The universal storage management system can provide a variety of storage options which are normally unavailable to the client computer. The storage management system is preferably capable of controlling multiple types of storage devices such as disk drives, tape drives, CD-ROMS, magneto optical drives etc., and making those storage devices available to all of the client computers connected to the storage management system. Further, the storage management system can determine which particular storage media any given unit of data should be stored upon or retrieved from. Each client computer connected to the storage system thus gains data storage options because operating system limitations and restrictions on storage capacity are removed along with limitations associated with support of separate storage media. For example, the universal storage management system can read information from a CD-ROM and then pass that information on to a particular client computer, even though the operating system of that particular client computer has no support for or direct connection to the CD-ROM.
By providing a common interface between a plurality of client computers and a plurality of shared storage devices, network updating overhead is reduced. More particularly, the storage management system allows addition of drives to a computer network without reconfiguration of the individual client computers in the network. The storage management system thus saves installation time and removes limitations associated with various network operating systems to which the storage management system may be connected.
The universal storage management system reduces wasteful duplicative storage of data. Since the storage management system interfaces incompatible client computers and storage devices, the storage management system can share files across multiple heterogeneous platforms. Such file sharing can be employed to reduce the overall amount of data stored in a network. For example, a single copy of a given database can be shared by several incompatible computers, where multiple database copies were previously required. Thus, in addition to reducing total storage media requirements, data maintenance is facilitated.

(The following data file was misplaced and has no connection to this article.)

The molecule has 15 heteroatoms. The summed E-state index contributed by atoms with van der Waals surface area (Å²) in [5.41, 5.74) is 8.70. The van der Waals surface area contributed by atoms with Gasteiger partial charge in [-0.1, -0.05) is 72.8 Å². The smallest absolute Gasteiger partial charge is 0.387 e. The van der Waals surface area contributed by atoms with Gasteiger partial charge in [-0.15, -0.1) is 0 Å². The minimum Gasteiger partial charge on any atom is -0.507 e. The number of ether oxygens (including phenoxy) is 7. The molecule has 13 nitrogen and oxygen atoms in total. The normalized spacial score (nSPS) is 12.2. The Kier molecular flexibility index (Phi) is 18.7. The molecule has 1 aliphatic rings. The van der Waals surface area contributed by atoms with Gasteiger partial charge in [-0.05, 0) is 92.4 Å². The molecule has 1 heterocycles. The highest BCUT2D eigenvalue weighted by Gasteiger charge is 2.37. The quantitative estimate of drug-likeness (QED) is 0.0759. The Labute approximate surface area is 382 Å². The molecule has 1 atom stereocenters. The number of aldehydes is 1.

The universal storage management system also provides improved protection of data. The storage management system isolates regular backups from user intervention, thereby addressing problems associated with forgetful or recalcitrant employees who fail to execute backups regularly.
These and other features of the present invention will become apparent in light of the following detailed description thereof, in which:
FIG. 1 is a block diagram which illustrates the storage management system in a host computer;
FIG. 1a is a block diagram of the file management system;
FIG. 2 is a block diagram of the SMA kernel;
FIG. 2a illustrates the storage devices of FIG. 2;
FIGS. 3 and 4 are block diagrams of an example cross-platform network employing the universal storage management system;
FIG. 5 is a block diagram of a RAID board for storage of data in connection with the universal storage management system;
FIG. 6 is a block diagram of the universal storage management system which illustrates storage options;
FIG. 7 is a block diagram of the redundant storage device power supply;
FIGS. 8-11 are block diagrams which illustrate XOR and parity computing processes;
FIGS. 12a-13 are block diagrams illustrating RAID configurations for improved efficiency;
FIG. 14 is a block diagram of the automatic failed disk ejection system;
FIGS. 15 and 15a are perspective views of the storage device chassis;
FIG. 16 is a block diagram which illustrates loading of a new SCSI ID in a disk;
FIG. 17 is a flow diagram which illustrates the automatic initial configuration routine;
FIGS. 18 & 19 are backplane state flow diagrams;
FIG. 20 is an automatic storage device ejection flow diagram;
FIG. 21 is a block diagram which illustrates horizontal power sharing for handling power failures;
FIG. 22 is a block diagram which illustrates vertical power sharing for handling power failures;
FIGS. 23-25 are flow diagrams which illustrate a READ cycle; and